Free Energy or Fire Hazard? Shedding Light on Fire Codes With Solar

Free Energy or Fire Hazard? Shedding Light on Fire Codes With Solar

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There’s no question that solar power is good for the planet; however, there’s a reason that solar arrays have to go through extensive permitting, reviews, and inspections before being installed on the roof of your home: if done incorrectly, they cause series problems for firefighters.

Recent concerns raised by firefighters have shown that, in emergency situations, the added weight of solar panels on rooftops, as well as the potential for electrocution, poses significant risks to firefighters attempting to extinguish fires in residential areas. Firefighters must have access to a building’s roof – they frequently cut holes in the roof to vent smoke and heat, and with solar panels blocking their way, the firefighting operation can run into trouble.

Of course, there are precautions in place when it comes to solar hookups — all permitted solar arrays must have shut-off switches clearly marked, and city and county fire codes ensure there is ample space for emergency workers to work in just such an occasion. But not all cities and counties are the same — LA, for example, has some of the strictest fire codes in the nation regarding solar array installation.

However, some locations, such as Manchester, New Hampshire, where a fire occurred this January, still uses old fire codes from 2009, which have yet to adopt safety precautions and requirements for PV panels. Although firefighters in that situation had not encountered problems with solar arrays until then, they’re determined to adjust their tactics in the future as solar power becomes more prevalent.

Of course, any new technology has its fair share of teething problems. When electric cars were first introduced, firefighters and rescue responders encountered a very similar problem. Electric and hybrid vehicles use a much higher voltage battery to power them, and in the event of a traffic accident, rescue workers can’t simply disconnect the battery like with a standard vehicle. They risked electrocution at first, but new legislations came about that made their job safer, with clearly marked breakers and kill-switches so they can shut off EV batteries quickly and perform their duties. Solar power is no different – as more and more people switch to clean, renewable energy sources, legislation will catch up to them, making the choice to go solar even easier, as it remains safe and reliable.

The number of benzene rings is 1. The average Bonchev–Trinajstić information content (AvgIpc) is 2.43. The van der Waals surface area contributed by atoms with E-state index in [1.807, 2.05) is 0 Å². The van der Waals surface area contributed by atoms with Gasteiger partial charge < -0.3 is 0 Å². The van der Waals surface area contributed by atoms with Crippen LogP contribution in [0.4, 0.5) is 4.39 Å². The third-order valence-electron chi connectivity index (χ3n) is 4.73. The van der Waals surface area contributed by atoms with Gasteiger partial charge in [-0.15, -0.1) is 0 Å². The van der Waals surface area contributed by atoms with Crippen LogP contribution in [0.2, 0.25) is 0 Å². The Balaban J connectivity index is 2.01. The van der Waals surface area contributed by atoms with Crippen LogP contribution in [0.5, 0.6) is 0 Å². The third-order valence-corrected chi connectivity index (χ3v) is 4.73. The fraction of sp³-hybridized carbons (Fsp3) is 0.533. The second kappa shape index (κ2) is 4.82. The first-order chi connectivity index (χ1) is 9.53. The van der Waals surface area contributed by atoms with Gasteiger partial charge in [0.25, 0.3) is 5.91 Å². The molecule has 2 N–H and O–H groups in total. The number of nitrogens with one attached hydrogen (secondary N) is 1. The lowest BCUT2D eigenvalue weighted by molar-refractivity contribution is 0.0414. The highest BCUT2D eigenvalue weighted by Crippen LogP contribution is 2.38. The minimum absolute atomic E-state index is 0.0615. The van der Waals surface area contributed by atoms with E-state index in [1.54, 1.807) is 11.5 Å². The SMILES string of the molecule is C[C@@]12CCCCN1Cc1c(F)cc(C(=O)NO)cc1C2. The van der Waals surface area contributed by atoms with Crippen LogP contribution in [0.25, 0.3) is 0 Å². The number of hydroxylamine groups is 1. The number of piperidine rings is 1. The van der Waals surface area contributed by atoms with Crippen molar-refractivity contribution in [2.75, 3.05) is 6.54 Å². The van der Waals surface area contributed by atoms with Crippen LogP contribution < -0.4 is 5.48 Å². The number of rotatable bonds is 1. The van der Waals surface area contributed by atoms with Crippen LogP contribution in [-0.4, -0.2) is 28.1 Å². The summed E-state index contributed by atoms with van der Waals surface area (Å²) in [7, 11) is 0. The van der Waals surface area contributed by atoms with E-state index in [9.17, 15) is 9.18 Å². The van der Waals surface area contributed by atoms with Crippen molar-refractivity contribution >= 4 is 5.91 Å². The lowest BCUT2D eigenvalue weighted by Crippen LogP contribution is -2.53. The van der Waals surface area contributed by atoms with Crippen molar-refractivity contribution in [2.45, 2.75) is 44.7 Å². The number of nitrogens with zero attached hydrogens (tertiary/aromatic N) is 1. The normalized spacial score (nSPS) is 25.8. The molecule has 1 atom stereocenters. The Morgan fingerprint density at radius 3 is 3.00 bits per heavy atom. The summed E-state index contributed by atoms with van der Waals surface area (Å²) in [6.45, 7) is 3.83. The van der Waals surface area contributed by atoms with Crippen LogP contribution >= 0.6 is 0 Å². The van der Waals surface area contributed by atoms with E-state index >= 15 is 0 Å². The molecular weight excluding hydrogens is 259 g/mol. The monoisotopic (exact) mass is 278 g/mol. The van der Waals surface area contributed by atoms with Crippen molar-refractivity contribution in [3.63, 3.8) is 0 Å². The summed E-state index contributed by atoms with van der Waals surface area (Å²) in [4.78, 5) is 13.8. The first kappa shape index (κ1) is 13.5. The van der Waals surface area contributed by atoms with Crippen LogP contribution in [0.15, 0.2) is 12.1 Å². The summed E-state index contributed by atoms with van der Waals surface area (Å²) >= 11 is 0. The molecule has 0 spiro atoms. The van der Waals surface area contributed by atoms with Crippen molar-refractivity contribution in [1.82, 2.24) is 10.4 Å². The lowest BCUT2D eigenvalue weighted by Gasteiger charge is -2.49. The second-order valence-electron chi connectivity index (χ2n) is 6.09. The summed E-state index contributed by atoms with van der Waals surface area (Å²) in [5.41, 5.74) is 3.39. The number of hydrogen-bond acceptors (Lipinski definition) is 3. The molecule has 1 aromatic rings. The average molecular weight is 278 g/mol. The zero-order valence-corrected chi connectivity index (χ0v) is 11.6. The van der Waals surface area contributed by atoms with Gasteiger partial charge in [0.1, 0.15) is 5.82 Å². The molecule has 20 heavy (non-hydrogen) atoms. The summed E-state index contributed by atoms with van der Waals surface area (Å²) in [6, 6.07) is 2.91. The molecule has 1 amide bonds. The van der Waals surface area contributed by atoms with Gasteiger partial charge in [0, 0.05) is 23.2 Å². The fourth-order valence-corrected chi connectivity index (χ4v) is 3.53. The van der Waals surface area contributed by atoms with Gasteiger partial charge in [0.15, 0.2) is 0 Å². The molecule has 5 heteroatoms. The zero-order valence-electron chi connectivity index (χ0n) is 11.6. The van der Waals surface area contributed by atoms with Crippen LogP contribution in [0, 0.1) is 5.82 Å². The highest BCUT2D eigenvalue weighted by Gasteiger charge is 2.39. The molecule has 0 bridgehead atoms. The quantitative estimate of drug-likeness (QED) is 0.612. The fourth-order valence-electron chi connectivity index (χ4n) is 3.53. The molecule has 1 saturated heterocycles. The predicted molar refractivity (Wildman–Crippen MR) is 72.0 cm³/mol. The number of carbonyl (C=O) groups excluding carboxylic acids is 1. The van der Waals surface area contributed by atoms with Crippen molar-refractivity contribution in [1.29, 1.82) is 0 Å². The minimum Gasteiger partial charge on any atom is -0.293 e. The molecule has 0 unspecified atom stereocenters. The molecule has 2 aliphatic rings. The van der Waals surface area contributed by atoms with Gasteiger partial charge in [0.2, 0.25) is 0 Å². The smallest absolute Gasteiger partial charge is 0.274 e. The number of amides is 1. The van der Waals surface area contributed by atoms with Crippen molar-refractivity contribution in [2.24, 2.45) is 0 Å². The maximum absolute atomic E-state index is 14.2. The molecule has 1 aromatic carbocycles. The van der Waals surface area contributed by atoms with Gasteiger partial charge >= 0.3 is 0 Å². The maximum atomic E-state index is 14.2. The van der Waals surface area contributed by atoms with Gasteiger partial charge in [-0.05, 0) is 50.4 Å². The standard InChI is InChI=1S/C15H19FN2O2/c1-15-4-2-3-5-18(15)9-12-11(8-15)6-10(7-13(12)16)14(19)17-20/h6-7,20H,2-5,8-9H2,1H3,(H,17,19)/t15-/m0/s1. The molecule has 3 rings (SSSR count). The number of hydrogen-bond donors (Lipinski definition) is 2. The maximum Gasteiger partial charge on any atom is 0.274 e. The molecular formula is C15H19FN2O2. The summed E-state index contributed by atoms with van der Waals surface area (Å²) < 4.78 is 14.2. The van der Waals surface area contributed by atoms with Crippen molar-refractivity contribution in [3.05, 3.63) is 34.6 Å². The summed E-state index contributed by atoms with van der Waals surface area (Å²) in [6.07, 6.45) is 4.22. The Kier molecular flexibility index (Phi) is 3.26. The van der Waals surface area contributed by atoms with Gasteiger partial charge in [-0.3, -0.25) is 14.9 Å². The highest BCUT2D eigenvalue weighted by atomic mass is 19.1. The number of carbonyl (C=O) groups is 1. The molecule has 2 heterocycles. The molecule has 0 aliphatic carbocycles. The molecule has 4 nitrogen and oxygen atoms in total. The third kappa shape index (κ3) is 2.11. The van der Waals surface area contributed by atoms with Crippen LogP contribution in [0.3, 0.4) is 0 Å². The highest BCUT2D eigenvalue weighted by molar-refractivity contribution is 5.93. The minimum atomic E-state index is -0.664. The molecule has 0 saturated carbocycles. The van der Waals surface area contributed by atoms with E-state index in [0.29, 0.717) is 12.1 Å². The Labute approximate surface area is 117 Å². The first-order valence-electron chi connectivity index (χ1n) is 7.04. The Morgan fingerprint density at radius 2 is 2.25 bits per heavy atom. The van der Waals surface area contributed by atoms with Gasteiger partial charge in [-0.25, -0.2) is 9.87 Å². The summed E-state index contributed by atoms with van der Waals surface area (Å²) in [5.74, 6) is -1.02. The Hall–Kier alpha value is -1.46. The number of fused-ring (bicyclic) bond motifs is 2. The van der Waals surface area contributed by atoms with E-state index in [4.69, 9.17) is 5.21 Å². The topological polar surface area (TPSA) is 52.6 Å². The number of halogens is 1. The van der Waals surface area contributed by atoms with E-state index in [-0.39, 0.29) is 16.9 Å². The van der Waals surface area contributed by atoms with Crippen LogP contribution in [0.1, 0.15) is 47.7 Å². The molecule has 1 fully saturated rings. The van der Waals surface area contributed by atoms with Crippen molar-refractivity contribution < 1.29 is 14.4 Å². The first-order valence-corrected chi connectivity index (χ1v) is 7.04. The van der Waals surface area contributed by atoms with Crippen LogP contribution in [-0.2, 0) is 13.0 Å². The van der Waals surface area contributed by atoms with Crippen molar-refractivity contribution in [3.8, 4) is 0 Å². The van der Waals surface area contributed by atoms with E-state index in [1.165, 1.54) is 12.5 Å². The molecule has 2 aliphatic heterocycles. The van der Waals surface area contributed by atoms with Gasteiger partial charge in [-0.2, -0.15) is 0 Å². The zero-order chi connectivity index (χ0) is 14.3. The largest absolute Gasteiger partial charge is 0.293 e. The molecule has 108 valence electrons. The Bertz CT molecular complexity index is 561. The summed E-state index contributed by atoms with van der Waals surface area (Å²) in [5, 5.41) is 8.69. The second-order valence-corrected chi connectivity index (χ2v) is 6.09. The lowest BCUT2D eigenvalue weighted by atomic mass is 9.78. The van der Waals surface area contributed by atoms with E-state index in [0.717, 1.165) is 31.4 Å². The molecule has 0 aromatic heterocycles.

Of greater concern in recent weeks has been Tesla’s Solar Roof Tiles. While an innovative concept, Elon Musk has taken great pride in showing just how durable these tiles are, able to withstand hailstones shot at them at 100 mph. That kind of durability is impressive….but what if there’s a fire? That would be significantly harder for firefighters to cut through in an emergency – under normal conditions, firefighters have around ten minutes to cut into the roof and relieve smoke and heat pressures on the house before it collapses. If they’re slowed by ultra-tough roof tiles, they may run out of time, and, since Tesla’s solar roof tiles look almost identical to conventional roofing, and the homeowners may not be able to inform the rescue workers in question, they may pose a real danger.

Don’t let all of this scare you away from solar, though! As one of the leaders in our industry, we pride ourselves on providing safe, effective renewable energy sources with our DIY kits. Our skilled technicians help you every step of the way – from the initial permitting process (which includes checking your city or county fire codes!) to the completed installation and inspection, to ensure that your solar installation is compliant with local regulations, safe for your home and family, and brings you the peace of mind that comes with a job well done. 

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